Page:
While it is too early to get definitive enrollment counts, Free Application for Federal Student Aid (FAFSA) filings provide a good leading indicator. Focusing on high school seniors, a recent brief from University of Michigan researchers notes that overall applications for financial aid for 2020 are stagnant and declined notably among dependent students applying from high schools that serve many low-income students.12 But when looking at adult students (those classified as independent), there are indications of an uptick in enrollment after many COVID-19 business closures. Comparing third quarter FAFSA applications between 2019 and 2020 among independent students shows an overall increase of 4% in submissions, with an increase of 11% at for-profit institutions.13  

Adult Students’ Needs Are Often Unmet by the Federal Financial Aid System

A long-standing question concerns the extent to which federal financial aid is aligned with the needs of adult students. Potential adult students may have limited knowledge of the availability of resources like Pell Grants and federal student loans, let alone the process for accessing these resources via FAFSA submission.14 Moreover, because the financial needs assessment in the FAFSA is “backward looking”—basing eligibility on prior earnings—it may be ill-suited to accommodate the needs of adult students who may choose to pursue enrollment precisely because they have experienced more recent earnings disruptions. The Great Recession era was unique because guidance the Department issued in 2009 encouraged college financial aid offices to exercise their discretion when reviewing the cases of those who had lost jobs.15 In June 2020, however, in the middle of the pandemic, the Department rescinded that guidance, making it more difficult for financial aid officers to apply their “professional judgment” in the needs assessment and aid allocation for students receiving employment assistance like Unemployment Insurance (UI) whose past income data may no longer be relevant.16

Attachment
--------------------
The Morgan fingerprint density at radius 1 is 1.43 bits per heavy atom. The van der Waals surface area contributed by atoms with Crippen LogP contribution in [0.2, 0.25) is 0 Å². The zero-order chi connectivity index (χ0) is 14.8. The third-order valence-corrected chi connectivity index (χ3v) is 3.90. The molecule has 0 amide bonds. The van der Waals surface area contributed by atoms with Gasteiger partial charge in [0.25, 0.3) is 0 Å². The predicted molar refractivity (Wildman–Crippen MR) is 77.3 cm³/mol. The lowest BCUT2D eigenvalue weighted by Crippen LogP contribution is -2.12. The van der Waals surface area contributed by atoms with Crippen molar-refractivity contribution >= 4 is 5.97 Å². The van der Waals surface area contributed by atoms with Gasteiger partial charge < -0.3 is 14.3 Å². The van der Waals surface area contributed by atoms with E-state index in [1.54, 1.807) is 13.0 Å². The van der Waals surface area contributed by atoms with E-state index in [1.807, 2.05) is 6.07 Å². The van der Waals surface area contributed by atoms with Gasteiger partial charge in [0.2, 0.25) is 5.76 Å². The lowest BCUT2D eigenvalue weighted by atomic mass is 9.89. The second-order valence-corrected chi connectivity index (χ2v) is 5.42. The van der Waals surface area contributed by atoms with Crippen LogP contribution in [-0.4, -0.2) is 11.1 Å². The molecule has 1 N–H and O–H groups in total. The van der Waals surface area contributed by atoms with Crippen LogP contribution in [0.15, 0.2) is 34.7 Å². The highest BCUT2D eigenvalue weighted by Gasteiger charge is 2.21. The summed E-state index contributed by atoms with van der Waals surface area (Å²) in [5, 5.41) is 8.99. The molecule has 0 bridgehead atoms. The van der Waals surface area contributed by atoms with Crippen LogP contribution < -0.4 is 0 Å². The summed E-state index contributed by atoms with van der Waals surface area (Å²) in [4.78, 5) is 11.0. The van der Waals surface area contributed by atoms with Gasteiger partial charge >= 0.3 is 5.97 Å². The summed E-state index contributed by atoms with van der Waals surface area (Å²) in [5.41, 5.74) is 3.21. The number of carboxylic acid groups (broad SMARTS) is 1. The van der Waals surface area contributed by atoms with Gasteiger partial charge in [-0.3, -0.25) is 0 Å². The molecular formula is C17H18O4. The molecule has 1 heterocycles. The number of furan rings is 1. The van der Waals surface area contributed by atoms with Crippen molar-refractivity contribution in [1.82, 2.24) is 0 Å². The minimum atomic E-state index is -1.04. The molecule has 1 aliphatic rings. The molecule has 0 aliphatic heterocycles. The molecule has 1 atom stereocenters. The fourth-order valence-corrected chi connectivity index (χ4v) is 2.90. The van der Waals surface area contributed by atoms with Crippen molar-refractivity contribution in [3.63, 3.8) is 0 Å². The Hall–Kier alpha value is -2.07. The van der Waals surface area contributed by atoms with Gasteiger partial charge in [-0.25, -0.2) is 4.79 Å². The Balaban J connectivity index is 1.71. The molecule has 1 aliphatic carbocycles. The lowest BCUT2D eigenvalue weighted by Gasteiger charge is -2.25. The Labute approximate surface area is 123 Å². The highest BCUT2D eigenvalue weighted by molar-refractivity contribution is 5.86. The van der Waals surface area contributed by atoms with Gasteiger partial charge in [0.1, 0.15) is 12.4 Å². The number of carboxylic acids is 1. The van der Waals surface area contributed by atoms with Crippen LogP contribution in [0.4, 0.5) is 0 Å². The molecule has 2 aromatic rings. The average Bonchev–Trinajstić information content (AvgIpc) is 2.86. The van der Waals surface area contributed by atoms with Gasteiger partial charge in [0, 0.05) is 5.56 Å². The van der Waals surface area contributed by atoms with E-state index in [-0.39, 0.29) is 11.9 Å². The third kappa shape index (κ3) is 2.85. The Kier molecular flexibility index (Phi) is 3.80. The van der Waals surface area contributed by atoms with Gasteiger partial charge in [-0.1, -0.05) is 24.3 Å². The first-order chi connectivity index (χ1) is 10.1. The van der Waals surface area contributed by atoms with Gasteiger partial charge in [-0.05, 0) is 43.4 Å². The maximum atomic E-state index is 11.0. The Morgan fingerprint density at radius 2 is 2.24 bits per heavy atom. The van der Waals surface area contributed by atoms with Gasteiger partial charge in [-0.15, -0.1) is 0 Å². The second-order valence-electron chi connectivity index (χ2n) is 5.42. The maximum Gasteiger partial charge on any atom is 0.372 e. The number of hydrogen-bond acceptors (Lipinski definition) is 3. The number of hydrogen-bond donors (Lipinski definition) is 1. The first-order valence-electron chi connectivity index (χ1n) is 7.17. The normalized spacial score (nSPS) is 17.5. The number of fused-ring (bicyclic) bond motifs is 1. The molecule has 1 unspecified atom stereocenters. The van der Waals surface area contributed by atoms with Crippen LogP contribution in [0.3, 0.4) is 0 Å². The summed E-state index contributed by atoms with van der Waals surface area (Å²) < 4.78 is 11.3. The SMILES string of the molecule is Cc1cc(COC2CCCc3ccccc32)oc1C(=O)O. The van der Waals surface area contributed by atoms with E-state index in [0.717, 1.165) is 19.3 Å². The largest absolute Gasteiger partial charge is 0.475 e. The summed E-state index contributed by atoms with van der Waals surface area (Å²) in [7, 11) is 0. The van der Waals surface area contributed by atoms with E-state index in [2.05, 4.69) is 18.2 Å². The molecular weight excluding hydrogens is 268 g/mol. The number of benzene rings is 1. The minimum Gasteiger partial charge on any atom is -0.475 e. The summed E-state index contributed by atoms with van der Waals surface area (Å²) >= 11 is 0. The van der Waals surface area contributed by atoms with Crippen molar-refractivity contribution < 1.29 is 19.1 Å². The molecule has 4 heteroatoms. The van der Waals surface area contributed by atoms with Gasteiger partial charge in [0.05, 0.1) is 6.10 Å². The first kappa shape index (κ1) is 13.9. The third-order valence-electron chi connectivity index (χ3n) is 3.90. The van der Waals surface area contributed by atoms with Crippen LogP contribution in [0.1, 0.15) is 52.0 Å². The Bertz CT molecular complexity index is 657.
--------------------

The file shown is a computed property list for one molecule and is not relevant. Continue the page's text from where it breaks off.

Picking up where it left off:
Policy Implications

Data and precedent raise concerns that the COVID-19 recession will once again usher in a new era of low-quality institutions marketing aggressively to adults, and potentially leaving them worse off than they would be if they had never enrolled. A key question for policymakers is whether the federal government has put in place enough interventions and guardrails to better position adult students to make choices that offer a high return on their higher education investment. Since the Great Recession, there have been notable innovations in the availability of data on program quality. For instance, the College Scorecard, launched by the Department in 2015, provides data on graduation rates, employment outcomes, borrowing, and defaults. But, to date, there is little evidence that such resources are widely used by student consumers (even as they are appreciated by researchers). The Department has also made recent changes to the data displayed that have the effect of making the for-profit sector appear to deliver better for students, including no longer publishing student loan repayment rates on the College Scorecard and changing its default search output to list schools by their completion rates rather than their employment outcomes.17